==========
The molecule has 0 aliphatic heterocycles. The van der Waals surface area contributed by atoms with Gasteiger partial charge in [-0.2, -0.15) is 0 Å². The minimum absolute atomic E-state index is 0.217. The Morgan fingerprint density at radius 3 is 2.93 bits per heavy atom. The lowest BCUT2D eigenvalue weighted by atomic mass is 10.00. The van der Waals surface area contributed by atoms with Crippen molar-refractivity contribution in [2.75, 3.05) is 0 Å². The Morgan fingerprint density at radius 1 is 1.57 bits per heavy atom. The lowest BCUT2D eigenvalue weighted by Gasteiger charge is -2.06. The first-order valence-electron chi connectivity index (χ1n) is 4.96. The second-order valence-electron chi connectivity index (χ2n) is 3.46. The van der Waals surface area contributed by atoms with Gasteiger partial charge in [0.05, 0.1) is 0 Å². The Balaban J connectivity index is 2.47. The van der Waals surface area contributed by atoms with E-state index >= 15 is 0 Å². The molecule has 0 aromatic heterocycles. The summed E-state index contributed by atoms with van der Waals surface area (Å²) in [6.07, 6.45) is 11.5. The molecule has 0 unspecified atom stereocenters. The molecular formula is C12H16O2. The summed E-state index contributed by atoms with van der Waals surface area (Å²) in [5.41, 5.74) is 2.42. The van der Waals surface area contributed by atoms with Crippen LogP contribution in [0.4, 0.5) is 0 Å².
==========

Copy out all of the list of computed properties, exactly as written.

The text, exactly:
The molecule has 0 aliphatic heterocycles. The van der Waals surface area contributed by atoms with Gasteiger partial charge in [-0.2, -0.15) is 0 Å². The minimum absolute atomic E-state index is 0.217. The Morgan fingerprint density at radius 3 is 2.93 bits per heavy atom. The lowest BCUT2D eigenvalue weighted by atomic mass is 10.00. The van der Waals surface area contributed by atoms with Crippen molar-refractivity contribution in [2.75, 3.05) is 0 Å². The Morgan fingerprint density at radius 1 is 1.57 bits per heavy atom. The lowest BCUT2D eigenvalue weighted by Gasteiger charge is -2.06. The first-order valence-electron chi connectivity index (χ1n) is 4.96. The second-order valence-electron chi connectivity index (χ2n) is 3.46. The van der Waals surface area contributed by atoms with Gasteiger partial charge in [0.05, 0.1) is 0 Å². The Balaban J connectivity index is 2.47. The van der Waals surface area contributed by atoms with E-state index >= 15 is 0 Å². The molecule has 0 aromatic heterocycles. The summed E-state index contributed by atoms with van der Waals surface area (Å²) in [6.07, 6.45) is 11.5. The molecule has 0 unspecified atom stereocenters. The molecular formula is C12H16O2. The summed E-state index contributed by atoms with van der Waals surface area (Å²) in [5.41, 5.74) is 2.42. The van der Waals surface area contributed by atoms with Crippen LogP contribution in [0.4, 0.5) is 0 Å².